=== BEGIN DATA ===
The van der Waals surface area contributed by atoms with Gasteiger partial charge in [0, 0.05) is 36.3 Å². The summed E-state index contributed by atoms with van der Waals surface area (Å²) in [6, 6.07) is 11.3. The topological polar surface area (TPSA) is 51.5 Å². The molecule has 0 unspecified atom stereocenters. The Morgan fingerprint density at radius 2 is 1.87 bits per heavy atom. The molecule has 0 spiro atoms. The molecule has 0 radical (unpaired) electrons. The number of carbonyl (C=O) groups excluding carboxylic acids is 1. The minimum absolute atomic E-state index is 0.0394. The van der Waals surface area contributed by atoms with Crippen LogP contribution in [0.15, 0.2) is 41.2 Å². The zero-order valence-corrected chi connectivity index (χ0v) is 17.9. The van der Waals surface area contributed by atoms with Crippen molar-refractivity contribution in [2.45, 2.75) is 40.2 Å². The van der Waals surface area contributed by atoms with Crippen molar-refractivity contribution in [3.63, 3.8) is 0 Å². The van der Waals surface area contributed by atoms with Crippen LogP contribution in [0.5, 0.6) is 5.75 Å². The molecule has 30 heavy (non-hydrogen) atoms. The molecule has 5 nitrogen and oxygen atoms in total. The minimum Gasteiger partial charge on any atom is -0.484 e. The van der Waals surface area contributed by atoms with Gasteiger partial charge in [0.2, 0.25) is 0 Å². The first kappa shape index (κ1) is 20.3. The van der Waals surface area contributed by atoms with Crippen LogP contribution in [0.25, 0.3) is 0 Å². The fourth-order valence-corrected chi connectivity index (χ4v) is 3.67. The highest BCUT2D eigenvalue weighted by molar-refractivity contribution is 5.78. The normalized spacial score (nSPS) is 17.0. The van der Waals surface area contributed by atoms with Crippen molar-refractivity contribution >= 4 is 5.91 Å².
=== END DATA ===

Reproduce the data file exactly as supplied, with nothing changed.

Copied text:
The van der Waals surface area contributed by atoms with Gasteiger partial charge in [0, 0.05) is 36.3 Å². The summed E-state index contributed by atoms with van der Waals surface area (Å²) in [6, 6.07) is 11.3. The topological polar surface area (TPSA) is 51.5 Å². The molecule has 0 unspecified atom stereocenters. The Morgan fingerprint density at radius 2 is 1.87 bits per heavy atom. The molecule has 0 spiro atoms. The molecule has 0 radical (unpaired) electrons. The number of carbonyl (C=O) groups excluding carboxylic acids is 1. The minimum absolute atomic E-state index is 0.0394. The van der Waals surface area contributed by atoms with Crippen LogP contribution in [0.15, 0.2) is 41.2 Å². The zero-order valence-corrected chi connectivity index (χ0v) is 17.9. The van der Waals surface area contributed by atoms with Crippen molar-refractivity contribution in [2.45, 2.75) is 40.2 Å². The van der Waals surface area contributed by atoms with Crippen molar-refractivity contribution in [3.63, 3.8) is 0 Å². The van der Waals surface area contributed by atoms with Crippen LogP contribution in [0.5, 0.6) is 5.75 Å². The molecule has 30 heavy (non-hydrogen) atoms. The molecule has 5 nitrogen and oxygen atoms in total. The minimum Gasteiger partial charge on any atom is -0.484 e. The van der Waals surface area contributed by atoms with Gasteiger partial charge in [0.2, 0.25) is 0 Å². The first kappa shape index (κ1) is 20.3. The van der Waals surface area contributed by atoms with Crippen LogP contribution in [0.25, 0.3) is 0 Å². The fourth-order valence-corrected chi connectivity index (χ4v) is 3.67. The highest BCUT2D eigenvalue weighted by molar-refractivity contribution is 5.78. The normalized spacial score (nSPS) is 17.0. The van der Waals surface area contributed by atoms with Crippen molar-refractivity contribution >= 4 is 5.91 Å².